For half a century I have been the Lord's messenger, and as long as my life shall last I shall continue to bear the messages that God gives me for His people. I take no glory to myself; in my youth the Lord made me His messenger, to communicate to His people testimonies of encouragement, warning, and reproof. For sixty years I have been in communication with heavenly messengers, and I have been constantly learning in reference to divine things, and in reference to the way in which God is constantly working to bring souls from the error of their ways to the light in God's light.5MR 152.1

    Many souls have been helped because they have believed that the messages given me were sent in mercy to the erring. When I have seen those who needed a different phase of Christian experience, I have told them so, for their present and eternal good. And so long as the Lord spares my life, I will do my work faithfully, whether or not men and women shall hear and receive and obey. My work is clearly given me to do, and I shall receive grace in being obedient.5MR 152.2

    I love God. I love Jesus Christ, the Son of God, and I feel an intense interest in every soul who claims to be a child of God. I am determined to be a faithful steward so long as the Lord shall spare my life. I will not fail nor be discouraged....5MR 152.3

    I love the Lord; I love my Saviour, and my life is wholly in the hands of God. As long as He sustains me, I shall bear a decided testimony.5MR 153.1

    Why should I complain? So many times has the Lord raised me up from sickness, so wonderfully has He sustained me, that I can never doubt. I have so many unmistakable evidences of His special blessings, that I could not possibly doubt. He gives me freedom to speak His truth before large numbers of people. Not only when I am standing before large congregations is special help bestowed upon me; but when I am using my pen, wonderful representations are given me of past, present, and future.—Letter 86, 1906, pp. 2, 3. (To Elder George I. Butler, March 8, 1906.)5MR 153.2

    Now I receive letters constantly, so many that I could do nothing else than answer them, begging me to pray the Lord that He may have mercy upon them. Now I am not their mediator and do not ever expect to be, and I am not one who shall open my heart to those individuals as if I were capable of blessing them. I am riding in the same boat with yourself, trusting for salvation in the merits of a crucified and risen Saviour. I want salvation, I want eternal life and I must know the conditions of my obtaining life eternal. You must know it. How is it so natural for us to pour out all our soul troubles and perplexities upon finite beings as ourselves? I leave you to answer the question, why do we do this?—Manuscript 83, 1891, 2, 3. (“Importance of Exercising Faith,” July 22, 1891.)5MR 153.3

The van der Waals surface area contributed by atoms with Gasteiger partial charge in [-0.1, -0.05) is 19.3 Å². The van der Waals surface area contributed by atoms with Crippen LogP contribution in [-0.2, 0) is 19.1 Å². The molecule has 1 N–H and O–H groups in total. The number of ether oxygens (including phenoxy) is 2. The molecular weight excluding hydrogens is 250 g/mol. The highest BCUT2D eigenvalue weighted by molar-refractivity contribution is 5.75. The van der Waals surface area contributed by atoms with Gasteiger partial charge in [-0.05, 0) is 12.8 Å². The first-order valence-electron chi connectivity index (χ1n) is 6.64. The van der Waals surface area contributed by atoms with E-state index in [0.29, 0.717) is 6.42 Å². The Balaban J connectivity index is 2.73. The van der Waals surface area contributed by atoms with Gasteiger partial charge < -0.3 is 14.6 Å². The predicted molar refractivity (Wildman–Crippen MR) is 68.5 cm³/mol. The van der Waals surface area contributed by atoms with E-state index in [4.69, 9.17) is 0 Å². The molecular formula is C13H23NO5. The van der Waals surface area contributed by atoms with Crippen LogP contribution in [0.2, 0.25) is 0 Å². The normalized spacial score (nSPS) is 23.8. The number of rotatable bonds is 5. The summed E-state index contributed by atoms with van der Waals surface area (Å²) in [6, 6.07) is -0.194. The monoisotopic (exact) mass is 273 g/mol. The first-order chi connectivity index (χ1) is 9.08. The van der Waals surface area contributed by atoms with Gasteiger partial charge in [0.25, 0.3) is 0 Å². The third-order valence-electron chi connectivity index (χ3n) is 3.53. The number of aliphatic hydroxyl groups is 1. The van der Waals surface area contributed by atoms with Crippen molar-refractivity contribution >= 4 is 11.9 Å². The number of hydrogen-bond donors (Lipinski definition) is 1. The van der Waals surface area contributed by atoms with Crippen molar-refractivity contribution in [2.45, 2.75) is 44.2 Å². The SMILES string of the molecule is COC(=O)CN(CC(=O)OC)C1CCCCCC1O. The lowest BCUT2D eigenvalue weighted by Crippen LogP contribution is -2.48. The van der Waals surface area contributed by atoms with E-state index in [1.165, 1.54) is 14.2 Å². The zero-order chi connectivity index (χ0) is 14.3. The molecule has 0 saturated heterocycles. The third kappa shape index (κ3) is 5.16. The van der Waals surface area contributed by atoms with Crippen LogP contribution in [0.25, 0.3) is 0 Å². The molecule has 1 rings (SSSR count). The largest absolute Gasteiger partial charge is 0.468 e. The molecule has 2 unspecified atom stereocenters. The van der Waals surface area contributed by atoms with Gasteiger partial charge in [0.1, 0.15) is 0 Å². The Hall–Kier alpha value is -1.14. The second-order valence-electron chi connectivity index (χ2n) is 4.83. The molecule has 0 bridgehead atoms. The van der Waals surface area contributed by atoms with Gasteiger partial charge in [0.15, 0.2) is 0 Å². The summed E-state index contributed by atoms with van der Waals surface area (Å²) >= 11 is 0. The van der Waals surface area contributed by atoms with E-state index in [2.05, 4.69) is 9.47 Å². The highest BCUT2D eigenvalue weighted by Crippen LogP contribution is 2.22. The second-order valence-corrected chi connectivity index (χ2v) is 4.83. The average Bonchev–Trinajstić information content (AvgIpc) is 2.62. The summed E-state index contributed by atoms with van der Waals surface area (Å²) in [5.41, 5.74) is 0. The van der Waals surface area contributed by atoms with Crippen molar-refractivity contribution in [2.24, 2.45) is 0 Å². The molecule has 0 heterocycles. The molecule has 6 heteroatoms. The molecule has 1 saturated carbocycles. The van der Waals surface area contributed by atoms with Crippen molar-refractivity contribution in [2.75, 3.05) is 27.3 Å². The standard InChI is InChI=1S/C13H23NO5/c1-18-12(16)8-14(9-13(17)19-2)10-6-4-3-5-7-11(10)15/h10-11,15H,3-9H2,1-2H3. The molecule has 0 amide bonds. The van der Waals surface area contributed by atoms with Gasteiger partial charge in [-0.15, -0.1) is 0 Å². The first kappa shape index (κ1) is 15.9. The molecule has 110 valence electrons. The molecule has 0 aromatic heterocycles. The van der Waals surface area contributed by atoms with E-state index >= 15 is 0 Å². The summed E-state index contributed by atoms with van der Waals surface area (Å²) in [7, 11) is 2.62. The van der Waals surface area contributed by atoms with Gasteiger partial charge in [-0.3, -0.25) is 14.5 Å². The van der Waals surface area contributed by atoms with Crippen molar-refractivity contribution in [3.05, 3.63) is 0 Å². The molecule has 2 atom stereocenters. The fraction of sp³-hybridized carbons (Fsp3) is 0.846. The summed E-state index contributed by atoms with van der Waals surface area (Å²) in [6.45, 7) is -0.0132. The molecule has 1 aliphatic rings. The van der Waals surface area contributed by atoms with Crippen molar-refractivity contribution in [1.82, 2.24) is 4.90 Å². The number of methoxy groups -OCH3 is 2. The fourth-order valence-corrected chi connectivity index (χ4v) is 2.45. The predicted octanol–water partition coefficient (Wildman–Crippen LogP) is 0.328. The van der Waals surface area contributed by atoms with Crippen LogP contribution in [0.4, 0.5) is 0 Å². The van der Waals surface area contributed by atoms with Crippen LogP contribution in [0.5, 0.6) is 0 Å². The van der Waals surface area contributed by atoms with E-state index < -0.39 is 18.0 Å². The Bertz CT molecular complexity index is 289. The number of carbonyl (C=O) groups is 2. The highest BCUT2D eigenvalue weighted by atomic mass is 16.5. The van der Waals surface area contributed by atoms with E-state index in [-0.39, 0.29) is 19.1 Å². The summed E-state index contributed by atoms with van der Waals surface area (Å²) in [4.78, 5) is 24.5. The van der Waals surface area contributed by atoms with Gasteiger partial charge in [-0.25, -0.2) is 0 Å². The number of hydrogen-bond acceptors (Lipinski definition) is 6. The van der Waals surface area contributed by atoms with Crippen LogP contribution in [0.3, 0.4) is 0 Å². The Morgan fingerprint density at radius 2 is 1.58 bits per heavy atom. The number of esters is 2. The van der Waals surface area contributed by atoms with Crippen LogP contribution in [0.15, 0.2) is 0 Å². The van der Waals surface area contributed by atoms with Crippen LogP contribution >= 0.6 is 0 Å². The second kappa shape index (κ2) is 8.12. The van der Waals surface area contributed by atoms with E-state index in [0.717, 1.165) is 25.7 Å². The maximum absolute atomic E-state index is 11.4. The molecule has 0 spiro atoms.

Private compilations .—There are some who, upon accepting erroneous theories, strive to establish them by collecting from my writings statements of truth, which they use separated from their proper connection, and perverted by association with error. Thus seeds of heresy, springing up and growing rapidly into strong plants, are surrounded by many precious plants of truth; and in this way a mighty effort is made to vindicate the genuineness of the spurious plants.—Letter 136, 1906, pp. 3, 4. (To Brethren Butler, Daniells, and Irwin, April 27, 1906.)5MR 154.1

    On one occasion when we were talking together, about your experience in your work, you asked me, “Have you told me all?” I could not say more at that time. Often representations are given me which at first I do not understand. But after a time they are made plain by a repeated presentation of those things that I did not at first comprehend, and in ways that made their meaning clear and unmistakable.—Letter 329, 1904, p. 1. (To Sister Simpson, December 20, 1904.)5MR 154.2